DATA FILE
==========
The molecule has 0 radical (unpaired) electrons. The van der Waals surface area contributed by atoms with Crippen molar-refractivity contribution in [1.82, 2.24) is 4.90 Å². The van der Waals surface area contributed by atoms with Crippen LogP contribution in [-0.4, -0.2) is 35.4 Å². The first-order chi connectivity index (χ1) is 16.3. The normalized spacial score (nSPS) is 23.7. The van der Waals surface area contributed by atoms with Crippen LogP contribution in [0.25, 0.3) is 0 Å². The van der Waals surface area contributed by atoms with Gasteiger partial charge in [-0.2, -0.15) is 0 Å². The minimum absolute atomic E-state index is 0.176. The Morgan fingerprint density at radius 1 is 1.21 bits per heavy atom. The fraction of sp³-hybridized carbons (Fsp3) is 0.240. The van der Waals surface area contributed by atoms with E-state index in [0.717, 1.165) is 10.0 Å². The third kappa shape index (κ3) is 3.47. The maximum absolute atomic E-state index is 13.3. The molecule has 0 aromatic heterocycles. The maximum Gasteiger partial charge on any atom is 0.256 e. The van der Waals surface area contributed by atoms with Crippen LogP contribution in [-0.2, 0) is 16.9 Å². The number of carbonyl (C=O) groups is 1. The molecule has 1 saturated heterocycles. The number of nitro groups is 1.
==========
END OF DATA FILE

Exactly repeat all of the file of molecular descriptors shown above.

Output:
The molecule has 0 radical (unpaired) electrons. The van der Waals surface area contributed by atoms with Crippen molar-refractivity contribution in [1.82, 2.24) is 4.90 Å². The van der Waals surface area contributed by atoms with Crippen LogP contribution in [-0.4, -0.2) is 35.4 Å². The first-order chi connectivity index (χ1) is 16.3. The normalized spacial score (nSPS) is 23.7. The van der Waals surface area contributed by atoms with Crippen LogP contribution in [0.25, 0.3) is 0 Å². The van der Waals surface area contributed by atoms with Gasteiger partial charge in [-0.2, -0.15) is 0 Å². The minimum absolute atomic E-state index is 0.176. The Morgan fingerprint density at radius 1 is 1.21 bits per heavy atom. The fraction of sp³-hybridized carbons (Fsp3) is 0.240. The van der Waals surface area contributed by atoms with E-state index in [0.717, 1.165) is 10.0 Å². The third kappa shape index (κ3) is 3.47. The maximum absolute atomic E-state index is 13.3. The molecule has 0 aromatic heterocycles. The maximum Gasteiger partial charge on any atom is 0.256 e. The van der Waals surface area contributed by atoms with Crippen LogP contribution in [-0.2, 0) is 16.9 Å². The number of carbonyl (C=O) groups is 1. The molecule has 1 saturated heterocycles. The number of nitro groups is 1.